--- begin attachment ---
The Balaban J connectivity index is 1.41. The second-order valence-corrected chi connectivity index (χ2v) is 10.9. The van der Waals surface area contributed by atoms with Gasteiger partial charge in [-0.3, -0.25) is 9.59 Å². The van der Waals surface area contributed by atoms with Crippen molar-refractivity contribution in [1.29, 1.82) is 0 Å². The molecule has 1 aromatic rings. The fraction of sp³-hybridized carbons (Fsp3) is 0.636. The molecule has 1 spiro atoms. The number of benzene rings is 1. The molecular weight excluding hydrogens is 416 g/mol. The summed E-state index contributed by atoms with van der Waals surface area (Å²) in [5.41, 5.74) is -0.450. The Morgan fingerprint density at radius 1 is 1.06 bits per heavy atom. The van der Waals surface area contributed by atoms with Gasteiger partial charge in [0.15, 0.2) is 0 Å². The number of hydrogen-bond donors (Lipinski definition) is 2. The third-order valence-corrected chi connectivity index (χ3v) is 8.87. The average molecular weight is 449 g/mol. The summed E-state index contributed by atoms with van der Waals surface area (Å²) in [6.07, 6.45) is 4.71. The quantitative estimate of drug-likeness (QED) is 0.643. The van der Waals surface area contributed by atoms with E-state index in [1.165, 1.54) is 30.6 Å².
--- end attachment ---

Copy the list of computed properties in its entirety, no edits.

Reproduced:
The Balaban J connectivity index is 1.41. The second-order valence-corrected chi connectivity index (χ2v) is 10.9. The van der Waals surface area contributed by atoms with Gasteiger partial charge in [-0.3, -0.25) is 9.59 Å². The van der Waals surface area contributed by atoms with Crippen molar-refractivity contribution in [1.29, 1.82) is 0 Å². The molecule has 1 aromatic rings. The fraction of sp³-hybridized carbons (Fsp3) is 0.636. The molecule has 1 spiro atoms. The number of benzene rings is 1. The molecular weight excluding hydrogens is 416 g/mol. The summed E-state index contributed by atoms with van der Waals surface area (Å²) in [5.41, 5.74) is -0.450. The Morgan fingerprint density at radius 1 is 1.06 bits per heavy atom. The van der Waals surface area contributed by atoms with Gasteiger partial charge in [0.15, 0.2) is 0 Å². The number of hydrogen-bond donors (Lipinski definition) is 2. The third-order valence-corrected chi connectivity index (χ3v) is 8.87. The average molecular weight is 449 g/mol. The summed E-state index contributed by atoms with van der Waals surface area (Å²) in [6.07, 6.45) is 4.71. The quantitative estimate of drug-likeness (QED) is 0.643. The van der Waals surface area contributed by atoms with E-state index in [1.165, 1.54) is 30.6 Å².